The time traveling cultural tour that is ABC's family of family sitcoms — "Fresh Off the Boat," "The Goldbergs," "black-ish," "Speechless," et al. — adds a new stop Tuesday with "The Kids Are Alright," which brings us a big Irish Catholic family in 1972 suburban Southern California. With eight sons, ranging from 20 down to infancy, it is a brood unrivaled in size since "Eight Is Enough" (also on ABC) went off the air. Even "The Waltons" managed only seven kids. (Reality shows do not count.)
ABC mounted an earlier Irish Catholic family sitcom "The Real O'Neals," in 2016, on which “Kids” creator Tim Doyle was a consulting producer. Its twists were a gay teenage son and separating parents; the twist here, besides the period setting and the size of the household, is … not much twist.
Scheduled to follow "The Conners" in a sort of meat-and-potatoes programming bloc, this is a solidly old-school show — with a little wicked modern attitude — as might be expected from a man whose resumé as a writer, producer and/or showrunner covers three decades of TV comedy, including "Dinosaurs," "Grace Under Fire," "Ellen," "Sports Night," "Still Standing," "Aliens in America," "The Big Bang Theory," "Rules of Engagement" and the original “Roseanne.”
If there is nothing formally to distinguish “The Kids Are Alright” from that mass of American sitcoms, if it is modest in its ambitious and familiar in its beats, it has energy, plenty of well-milled jokes and a fine cast of actors that sit convincingly in their parts from the start.
Starring Mary McCormack and Michael Cudlitz as Peggy and Mike Cleary, respectively, it recalls yet another ABC series, also set during the Nixon administration and narrated wisely from the present day: "The Wonder Years." Like Fred Savage’s Kevin Arnold at the start of that earlier show, central character and Doyle stand-in Timmy Cleary (Jack Gore), is 12, with a father working for a defense contractor. And like "The Wonder Years," "Kids" is out to mine comedy, and a little poignancy, from family relations in a changing time, from what stays and what goes.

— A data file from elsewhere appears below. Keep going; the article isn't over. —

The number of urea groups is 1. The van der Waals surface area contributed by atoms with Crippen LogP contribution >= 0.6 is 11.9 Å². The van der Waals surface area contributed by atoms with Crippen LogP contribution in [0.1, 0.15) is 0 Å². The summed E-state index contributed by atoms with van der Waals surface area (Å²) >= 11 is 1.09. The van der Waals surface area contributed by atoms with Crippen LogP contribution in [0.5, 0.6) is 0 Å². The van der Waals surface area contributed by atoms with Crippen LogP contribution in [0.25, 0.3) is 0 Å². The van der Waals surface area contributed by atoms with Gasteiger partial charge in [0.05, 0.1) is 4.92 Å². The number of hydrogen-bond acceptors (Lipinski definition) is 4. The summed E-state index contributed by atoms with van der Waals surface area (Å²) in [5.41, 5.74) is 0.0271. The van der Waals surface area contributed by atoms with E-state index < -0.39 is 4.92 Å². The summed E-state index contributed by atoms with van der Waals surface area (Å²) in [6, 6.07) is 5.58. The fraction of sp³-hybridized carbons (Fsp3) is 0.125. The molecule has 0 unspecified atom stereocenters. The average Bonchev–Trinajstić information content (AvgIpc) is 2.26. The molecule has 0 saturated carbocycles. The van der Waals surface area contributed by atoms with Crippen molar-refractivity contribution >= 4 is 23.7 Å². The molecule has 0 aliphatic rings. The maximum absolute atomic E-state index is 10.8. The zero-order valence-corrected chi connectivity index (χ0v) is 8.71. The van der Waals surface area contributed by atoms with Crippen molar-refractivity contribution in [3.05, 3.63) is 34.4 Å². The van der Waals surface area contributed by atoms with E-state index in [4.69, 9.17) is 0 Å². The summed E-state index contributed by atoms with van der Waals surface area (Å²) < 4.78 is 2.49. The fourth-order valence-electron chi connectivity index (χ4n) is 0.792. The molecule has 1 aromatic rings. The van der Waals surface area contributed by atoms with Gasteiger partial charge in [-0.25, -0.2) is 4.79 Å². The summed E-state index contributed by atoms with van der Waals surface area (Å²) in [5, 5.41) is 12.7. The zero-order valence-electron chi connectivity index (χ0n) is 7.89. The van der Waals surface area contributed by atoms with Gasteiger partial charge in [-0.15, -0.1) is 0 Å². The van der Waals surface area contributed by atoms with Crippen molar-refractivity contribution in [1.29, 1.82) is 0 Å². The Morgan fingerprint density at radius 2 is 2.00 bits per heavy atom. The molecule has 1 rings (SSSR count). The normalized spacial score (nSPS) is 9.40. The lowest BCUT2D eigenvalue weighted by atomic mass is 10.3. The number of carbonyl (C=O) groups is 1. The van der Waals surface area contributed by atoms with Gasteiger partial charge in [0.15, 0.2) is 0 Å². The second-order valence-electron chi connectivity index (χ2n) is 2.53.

Timmy, described by his adult self as "the needy middle child," wants to be seen; he regards himself as creative, a star in waiting. This carries little weight in a household where the children, by virtue of being so numerous, are routinely kept, if not quite in place, at least away from anything that will require extra money or attention.
"Honestly, Timmy," Peggy tells him, "if you had any talent at all, I think I would have noticed."
We hear of Dacron and velour, Woodsy Owl and the "ecology," Waldorf salad and farmworker strikes. Sometimes the writing trips in time, as when No. 4 son Joey (Christopher Paul Richards) uses the phrase "take a chill pill" a decade before that was something people said. And Mike's reaction to Watergate takes a pointed leap into a farther future: "You know what I call Watergate? It's phony news."
But this is less a crash course in the 1970s than a little comic exploitation of a world before smartphones. "It was the Wild West," says Timmy’s future adult self, looking back, inexactly. "Bike helmets hadn't been invented yet, or car seat belts or nutrition, or even normal adult supervision." It was the best worst of times.
It seems possible that Mike and Peggy do not love all their children equally, as parents are more or less forced to say they do, and similarly, in any series with so many regular characters, some are going to get lost. Still, one manages to distinguish among them fairly quickly. Among the more distinct are oldest brother Lawrence (Sam Straley), who returns home for the summer from the seminary with hair like Jesus wore it to be his father's political foil; third son Frank (Sawyer Barth), a middle child among the older siblings and a bitter, meddling snitch; Joey, who is a quiet trouble; and Pat (Santino Barnard), the next-to-youngest, small and fearful.
What “The Kids Are Alright” has going for it most of all is McCormack, who makes the most of a role cut to her talents. Peggy has certain native ideas about what works for her, and therefore for her family, and certain received ideas about what's right in the world, which she is also willing to bend to her needs. (A domestic improviser, she admires her clever sons more than the merely good ones.) The actress combines these qualities into an original character who’s strict and surprising by turns, dismissive and caring, more fluid than fixed.
Many of her lines turn on a subtle shift of expectations, as in, "Frank, about you being such a big tattletale — thank you." Or, responding to Timmy, who suggests he could take a bus to Hollywood, or hitchhike, “You know, I don't approve of that — wasting good money on buses.” But even when a joke is obvious, her readings never are.
As with the “Roseanne” revival, and given that Doyle was the showrunner on “Last Man Standing,” with its conservative lead character, some might be inclined to regard “The Kids Are Alright” as a bone thrown toward the right. But Doyle wants to build a bridge, not a wall: “People remember the 1970s as a tense and a divisive time,” he says himself at the end of the pilot episode, proposing that maybe “tense times are just something we have to go through once in a while, to come out the other side a changed, more accepting world."
Good luck with that. But on television, at least, everything is fine.
‘The Kids Are Alright’
When: 8:30 p.m. Tuesday
Rating: TV-PG-D (may be unsuitable for young children with an advisory for suggestive dialogue)